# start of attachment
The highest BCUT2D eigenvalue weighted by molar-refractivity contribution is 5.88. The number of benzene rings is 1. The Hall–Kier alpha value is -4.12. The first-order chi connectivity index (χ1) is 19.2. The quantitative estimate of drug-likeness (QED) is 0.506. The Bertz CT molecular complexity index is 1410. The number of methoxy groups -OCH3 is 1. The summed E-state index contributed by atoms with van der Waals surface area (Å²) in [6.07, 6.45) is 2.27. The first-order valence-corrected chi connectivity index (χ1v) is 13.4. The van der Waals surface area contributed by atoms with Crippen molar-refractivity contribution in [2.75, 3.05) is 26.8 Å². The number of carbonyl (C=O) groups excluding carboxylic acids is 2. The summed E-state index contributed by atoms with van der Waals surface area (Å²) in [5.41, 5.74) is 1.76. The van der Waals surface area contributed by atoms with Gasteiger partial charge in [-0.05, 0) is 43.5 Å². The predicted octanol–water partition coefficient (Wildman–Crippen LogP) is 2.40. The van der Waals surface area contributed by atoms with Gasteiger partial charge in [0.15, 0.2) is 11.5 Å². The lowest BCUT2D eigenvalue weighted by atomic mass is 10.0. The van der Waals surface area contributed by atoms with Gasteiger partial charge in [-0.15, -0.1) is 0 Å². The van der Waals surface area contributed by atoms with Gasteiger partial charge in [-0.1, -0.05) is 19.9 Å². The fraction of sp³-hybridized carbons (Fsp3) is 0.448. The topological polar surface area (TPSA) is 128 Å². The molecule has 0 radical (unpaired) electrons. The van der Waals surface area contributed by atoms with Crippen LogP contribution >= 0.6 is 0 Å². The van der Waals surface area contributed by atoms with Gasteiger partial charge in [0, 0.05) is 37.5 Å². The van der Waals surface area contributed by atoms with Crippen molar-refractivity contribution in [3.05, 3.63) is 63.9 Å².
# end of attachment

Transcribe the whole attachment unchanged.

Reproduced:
The highest BCUT2D eigenvalue weighted by molar-refractivity contribution is 5.88. The number of benzene rings is 1. The Hall–Kier alpha value is -4.12. The first-order chi connectivity index (χ1) is 19.2. The quantitative estimate of drug-likeness (QED) is 0.506. The Bertz CT molecular complexity index is 1410. The number of methoxy groups -OCH3 is 1. The summed E-state index contributed by atoms with van der Waals surface area (Å²) in [6.07, 6.45) is 2.27. The first-order valence-corrected chi connectivity index (χ1v) is 13.4. The van der Waals surface area contributed by atoms with Crippen molar-refractivity contribution in [2.75, 3.05) is 26.8 Å². The number of carbonyl (C=O) groups excluding carboxylic acids is 2. The summed E-state index contributed by atoms with van der Waals surface area (Å²) in [5.41, 5.74) is 1.76. The van der Waals surface area contributed by atoms with Gasteiger partial charge in [-0.05, 0) is 43.5 Å². The predicted octanol–water partition coefficient (Wildman–Crippen LogP) is 2.40. The van der Waals surface area contributed by atoms with Gasteiger partial charge in [0.15, 0.2) is 11.5 Å². The lowest BCUT2D eigenvalue weighted by atomic mass is 10.0. The van der Waals surface area contributed by atoms with Gasteiger partial charge in [-0.15, -0.1) is 0 Å². The van der Waals surface area contributed by atoms with Gasteiger partial charge in [-0.1, -0.05) is 19.9 Å². The fraction of sp³-hybridized carbons (Fsp3) is 0.448. The topological polar surface area (TPSA) is 128 Å². The molecule has 0 radical (unpaired) electrons. The van der Waals surface area contributed by atoms with Crippen LogP contribution >= 0.6 is 0 Å². The van der Waals surface area contributed by atoms with Gasteiger partial charge in [0, 0.05) is 37.5 Å². The van der Waals surface area contributed by atoms with Crippen molar-refractivity contribution in [3.05, 3.63) is 63.9 Å².